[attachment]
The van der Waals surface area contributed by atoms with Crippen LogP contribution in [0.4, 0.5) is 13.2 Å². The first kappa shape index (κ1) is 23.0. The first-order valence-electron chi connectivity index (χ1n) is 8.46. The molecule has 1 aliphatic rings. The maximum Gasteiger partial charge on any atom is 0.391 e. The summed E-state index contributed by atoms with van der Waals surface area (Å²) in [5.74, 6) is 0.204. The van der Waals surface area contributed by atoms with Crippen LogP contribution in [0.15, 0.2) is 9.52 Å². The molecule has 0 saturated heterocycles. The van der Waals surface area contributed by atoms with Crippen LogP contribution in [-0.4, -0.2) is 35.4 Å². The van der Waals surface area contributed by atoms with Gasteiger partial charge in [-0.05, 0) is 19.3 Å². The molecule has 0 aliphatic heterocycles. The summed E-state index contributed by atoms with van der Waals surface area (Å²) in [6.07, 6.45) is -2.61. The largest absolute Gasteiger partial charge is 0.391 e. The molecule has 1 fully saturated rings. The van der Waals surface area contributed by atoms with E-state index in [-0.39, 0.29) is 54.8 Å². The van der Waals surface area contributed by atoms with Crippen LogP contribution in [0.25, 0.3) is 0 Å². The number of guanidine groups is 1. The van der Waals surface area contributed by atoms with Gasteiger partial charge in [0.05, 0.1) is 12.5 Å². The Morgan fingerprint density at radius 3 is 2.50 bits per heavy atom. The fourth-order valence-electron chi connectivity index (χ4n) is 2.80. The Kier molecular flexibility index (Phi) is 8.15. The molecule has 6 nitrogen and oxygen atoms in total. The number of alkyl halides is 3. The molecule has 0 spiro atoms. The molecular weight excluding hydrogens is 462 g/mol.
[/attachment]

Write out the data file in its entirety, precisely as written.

The van der Waals surface area contributed by atoms with Crippen LogP contribution in [0.4, 0.5) is 13.2 Å². The first kappa shape index (κ1) is 23.0. The first-order valence-electron chi connectivity index (χ1n) is 8.46. The molecule has 1 aliphatic rings. The maximum Gasteiger partial charge on any atom is 0.391 e. The summed E-state index contributed by atoms with van der Waals surface area (Å²) in [5.74, 6) is 0.204. The van der Waals surface area contributed by atoms with Crippen LogP contribution in [0.15, 0.2) is 9.52 Å². The molecule has 0 saturated heterocycles. The van der Waals surface area contributed by atoms with Crippen LogP contribution in [-0.4, -0.2) is 35.4 Å². The van der Waals surface area contributed by atoms with Gasteiger partial charge in [-0.05, 0) is 19.3 Å². The molecule has 0 aliphatic heterocycles. The summed E-state index contributed by atoms with van der Waals surface area (Å²) in [6.07, 6.45) is -2.61. The largest absolute Gasteiger partial charge is 0.391 e. The molecule has 1 fully saturated rings. The van der Waals surface area contributed by atoms with E-state index in [-0.39, 0.29) is 54.8 Å². The van der Waals surface area contributed by atoms with Crippen LogP contribution in [0.25, 0.3) is 0 Å². The number of guanidine groups is 1. The van der Waals surface area contributed by atoms with Gasteiger partial charge in [0.05, 0.1) is 12.5 Å². The Morgan fingerprint density at radius 3 is 2.50 bits per heavy atom. The fourth-order valence-electron chi connectivity index (χ4n) is 2.80. The Kier molecular flexibility index (Phi) is 8.15. The molecule has 6 nitrogen and oxygen atoms in total. The number of alkyl halides is 3. The molecule has 0 spiro atoms. The molecular weight excluding hydrogens is 462 g/mol.